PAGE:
“The observatory is very important for science globally. It’s also very important for education, training the new generation of students,” said Abel Méndez, professor at the University of Puerto Rico and Planet HabLab’s director. “I train students to work at the observatory.”

Méndez, whose helped guide Ortiz, trains students to work at the observatory doing research.

“They learn to use the observatory,” Méndez added.

“I can go around with people showing the observatory and he would be in the control room doing observations,” Méndez spoke about Ortiz’s work.

The groundbreaking radio-telescope has been key in tracking asteroids. Among the many accomplishments of the observatory is the discovery of the first extrasolar planets in 1992 and was the first to see a planet orbiting a sun-like star in 1995.

The observatory’s impact has led many to join a petition submitted to the White House to keep the radio telescope in operation.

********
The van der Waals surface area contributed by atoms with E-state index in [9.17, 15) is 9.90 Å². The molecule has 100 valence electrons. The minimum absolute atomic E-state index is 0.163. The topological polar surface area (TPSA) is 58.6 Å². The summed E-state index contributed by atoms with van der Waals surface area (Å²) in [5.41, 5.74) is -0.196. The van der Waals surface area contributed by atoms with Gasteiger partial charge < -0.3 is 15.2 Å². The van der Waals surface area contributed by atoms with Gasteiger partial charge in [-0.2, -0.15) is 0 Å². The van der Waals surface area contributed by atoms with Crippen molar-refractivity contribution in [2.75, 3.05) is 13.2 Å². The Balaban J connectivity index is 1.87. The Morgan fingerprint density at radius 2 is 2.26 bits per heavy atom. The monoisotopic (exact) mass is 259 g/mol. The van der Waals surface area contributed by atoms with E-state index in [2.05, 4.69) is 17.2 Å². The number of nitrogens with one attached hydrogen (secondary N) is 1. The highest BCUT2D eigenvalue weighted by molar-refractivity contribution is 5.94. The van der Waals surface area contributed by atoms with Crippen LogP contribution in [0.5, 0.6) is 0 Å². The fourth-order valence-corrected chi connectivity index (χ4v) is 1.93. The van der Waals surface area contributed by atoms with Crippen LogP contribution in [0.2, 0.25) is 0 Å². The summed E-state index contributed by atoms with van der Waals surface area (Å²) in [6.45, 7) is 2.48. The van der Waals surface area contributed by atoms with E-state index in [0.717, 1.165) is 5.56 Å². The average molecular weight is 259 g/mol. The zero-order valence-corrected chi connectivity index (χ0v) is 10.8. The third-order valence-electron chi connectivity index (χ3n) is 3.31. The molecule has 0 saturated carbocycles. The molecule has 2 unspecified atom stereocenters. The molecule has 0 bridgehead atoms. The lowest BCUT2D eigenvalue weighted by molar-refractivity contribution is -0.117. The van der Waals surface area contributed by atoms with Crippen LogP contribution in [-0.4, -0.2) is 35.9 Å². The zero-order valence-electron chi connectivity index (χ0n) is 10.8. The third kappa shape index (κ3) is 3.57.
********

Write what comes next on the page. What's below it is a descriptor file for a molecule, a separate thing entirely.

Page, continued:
“We urge emergency action to have the Army Corps of Engineers or another agency evaluate the telescope structure and search for a safe way to stabilize it, to provide time for other actions to be considered and carried out,” reads the petition, which has been signed by over 20,000 people.

Despite structural damages reported at the telescope, Méndez and Ortiz say there might be a way to save the telescope.

Two cables holding up the 900-ton platform hanging at 450 feet above the ground broke, tearing the 1,000-foot reflector dish.

“We are not complaining about the engineering evaluation, we know that there are risks,” said Méndez.